Special lap for services

Retired police officer George Entwistle, pictured with his two granddaughters Samantha and Sarah Reason, took part in a lap of honour at the MCG last Friday in a special tribute match dedicated to emergency service workers.
Retired police officer George Entwistle, pictured with his two granddaughters Samantha and Sarah Reason, took part in a lap of honour at the MCG last Friday in a special tribute match dedicated to emergency service workers.

RETIRED Sale police officer George Entwistle took part in a lap of honour at the MCG last Friday night in front of more than 60,000 spectators, as Hawthorn and Collingwood clashed in the inaugural Emergency Services Match.

In partnership with emergency services, including Victoria Police, Ambulance Victoria and Life Saving Victoria, the AFL match was used to shine a light on the ordinary men and women who do extraordinary things every day protecting and supporting local communities.

As one of an elite group of people to have received the Victoria Police Valour Award, Mr Entwistle was invited to participate in the lap of honour in recognition for his outstanding work during his time as a police officer around Victoria.

"I got an email from the Victoria Police Chief Commissioner's office, asking if I would be interested [in taking part]," Mr Entwistle said.

"I said 'it would be an honour' to be part of it."

The Valour Award is given to police for an act which displays exceptional bravery in extremely perilous circumstances.

Mr Entwistle received his award in 1988, after he managed to pull a loaded shotgun from a young male assailant and hold him at bay for close to an hour.

"It's quite prestigious and something you don't get bestowed upon lightly, I was recommended for it by a supreme court judge," he said.

"We call ourselves the 'one per cent club' because there's only ever one per cent of the police force who get the Valour Award.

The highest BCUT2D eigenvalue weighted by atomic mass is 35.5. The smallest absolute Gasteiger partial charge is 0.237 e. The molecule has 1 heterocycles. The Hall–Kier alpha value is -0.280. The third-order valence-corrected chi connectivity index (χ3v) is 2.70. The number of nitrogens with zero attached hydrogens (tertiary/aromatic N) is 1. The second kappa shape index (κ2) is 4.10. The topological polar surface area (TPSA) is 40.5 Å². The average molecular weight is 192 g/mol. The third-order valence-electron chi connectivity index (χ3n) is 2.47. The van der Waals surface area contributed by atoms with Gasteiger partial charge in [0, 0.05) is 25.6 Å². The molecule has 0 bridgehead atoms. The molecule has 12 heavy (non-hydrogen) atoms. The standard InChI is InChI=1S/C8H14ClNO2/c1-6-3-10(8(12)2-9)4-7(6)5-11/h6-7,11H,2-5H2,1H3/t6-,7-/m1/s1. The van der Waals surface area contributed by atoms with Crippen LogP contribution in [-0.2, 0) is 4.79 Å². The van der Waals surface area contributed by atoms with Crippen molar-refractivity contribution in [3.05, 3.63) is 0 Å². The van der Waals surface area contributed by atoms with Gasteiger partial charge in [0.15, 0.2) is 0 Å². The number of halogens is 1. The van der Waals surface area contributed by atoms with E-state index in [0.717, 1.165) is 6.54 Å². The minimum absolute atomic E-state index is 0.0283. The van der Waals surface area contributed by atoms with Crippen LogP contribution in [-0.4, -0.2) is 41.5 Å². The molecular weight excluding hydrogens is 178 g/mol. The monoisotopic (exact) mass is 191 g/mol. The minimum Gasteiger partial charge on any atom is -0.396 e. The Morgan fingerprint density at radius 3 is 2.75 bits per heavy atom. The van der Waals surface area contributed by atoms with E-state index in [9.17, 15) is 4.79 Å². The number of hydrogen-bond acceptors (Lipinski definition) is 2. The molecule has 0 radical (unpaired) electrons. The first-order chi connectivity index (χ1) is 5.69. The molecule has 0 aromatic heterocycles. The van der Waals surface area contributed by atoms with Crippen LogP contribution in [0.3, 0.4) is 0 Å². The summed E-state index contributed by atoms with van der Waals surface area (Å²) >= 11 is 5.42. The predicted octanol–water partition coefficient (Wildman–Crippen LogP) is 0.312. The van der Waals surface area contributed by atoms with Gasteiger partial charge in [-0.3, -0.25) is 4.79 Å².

"It's the police force equivalent of the George Cross or thereabouts."

In describing the act of heroism, Mr Entwistle said while the fear factor was real, he was able to pin the gunman down until backup arrived.

"He was a lot younger so he could have overpowered me but I got hold of the shotgun and got rid of the two live rounds that were in it," he said.

"We then wrestled a bit and I got him out to the car, restrained him and called for help."

Having moved to Australia from Scotland at the age of 19, wife of more than five decades Christine said she

had "every reason to be proud" of her husband's achievements.

It was an incident that almost claimed the former policeman's life that Mrs Entwistle said demonstrated his standing in the community.

"George was in a helicopter crash and the public response was outstanding, it was just unbelievable," she said.

"I was taking calls at the police station and I got this weird call from a person who wouldn't leave their name to pass on their wishes.

"They said 'George will know us, he's put most of our family in jail', so there was a family who still wanted to send their best wishes and to this day I still have no idea who they were.

"Even though George had put most of them in jail the family were still concerned enough and showed enough compassion to ring and ask how he was."

As well as the Valour Award, Mr Entwistle also has a Police Star Medal, in what was a distinguished career that saw him serve in areas such as Bendigo, Moyhu and various suburbs around Melbourne.

In semi-retirement the 71-year-old worked as a guard at RAAF Base East Sale before winding down.

Mr Entwistle said it was somewhat fitting the lap of honour took place in a match involving Collingwood, as it was 50 years since he won a bet with Magpies legend Lou Richards.

"As a youngster I worked for Lou Richards at the Phoenix Hotel in Flinders St," he said.

"I was a barman and there was a match coming up between Collingwood and Richmond and Lou Richards said 'Collingwood will beat the pants off Richmond'.

"To stir him up I just said Richmond would win, and this went on for a while, so I said 'Lou, put your money where your mouth is', so he put 50 bucks on it and lost.

"From that day on he called his tips the kiss of death because every time he said a team would win they'd lose."

Mr Entwistle paraded around the hallowed MCG turf, walking alongside a number of old mates and colleagues who were given an appropriate reception from those in attendance.

Those wishing to donate to support the state's emergency services staff and volunteers can visit www.esf.com.au or text "THANKS2U" to 0473 000 111.

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